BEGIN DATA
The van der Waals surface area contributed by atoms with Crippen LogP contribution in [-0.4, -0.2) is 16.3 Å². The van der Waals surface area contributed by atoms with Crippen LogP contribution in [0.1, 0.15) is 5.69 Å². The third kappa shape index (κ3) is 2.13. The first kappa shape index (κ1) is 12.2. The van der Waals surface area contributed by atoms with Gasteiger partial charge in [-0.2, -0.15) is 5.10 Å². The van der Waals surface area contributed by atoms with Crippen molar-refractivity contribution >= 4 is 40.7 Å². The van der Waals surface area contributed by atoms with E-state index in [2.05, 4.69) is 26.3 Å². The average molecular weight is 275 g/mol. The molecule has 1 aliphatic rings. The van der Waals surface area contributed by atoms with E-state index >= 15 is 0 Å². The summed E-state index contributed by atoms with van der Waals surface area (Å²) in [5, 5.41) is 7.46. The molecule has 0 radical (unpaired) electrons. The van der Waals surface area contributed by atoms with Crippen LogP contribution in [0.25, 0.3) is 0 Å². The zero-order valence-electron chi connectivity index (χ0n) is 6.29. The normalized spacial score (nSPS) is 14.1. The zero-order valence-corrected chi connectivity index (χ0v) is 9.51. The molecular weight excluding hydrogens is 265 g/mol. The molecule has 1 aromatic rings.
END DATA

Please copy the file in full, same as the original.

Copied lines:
The van der Waals surface area contributed by atoms with Crippen LogP contribution in [-0.4, -0.2) is 16.3 Å². The van der Waals surface area contributed by atoms with Crippen LogP contribution in [0.1, 0.15) is 5.69 Å². The third kappa shape index (κ3) is 2.13. The first kappa shape index (κ1) is 12.2. The van der Waals surface area contributed by atoms with Gasteiger partial charge in [-0.2, -0.15) is 5.10 Å². The van der Waals surface area contributed by atoms with Crippen molar-refractivity contribution >= 4 is 40.7 Å². The van der Waals surface area contributed by atoms with E-state index in [2.05, 4.69) is 26.3 Å². The average molecular weight is 275 g/mol. The molecule has 1 aliphatic rings. The van der Waals surface area contributed by atoms with E-state index >= 15 is 0 Å². The summed E-state index contributed by atoms with van der Waals surface area (Å²) in [5, 5.41) is 7.46. The molecule has 0 radical (unpaired) electrons. The van der Waals surface area contributed by atoms with Crippen LogP contribution in [0.25, 0.3) is 0 Å². The zero-order valence-electron chi connectivity index (χ0n) is 6.29. The normalized spacial score (nSPS) is 14.1. The zero-order valence-corrected chi connectivity index (χ0v) is 9.51. The molecular weight excluding hydrogens is 265 g/mol. The molecule has 1 aromatic rings.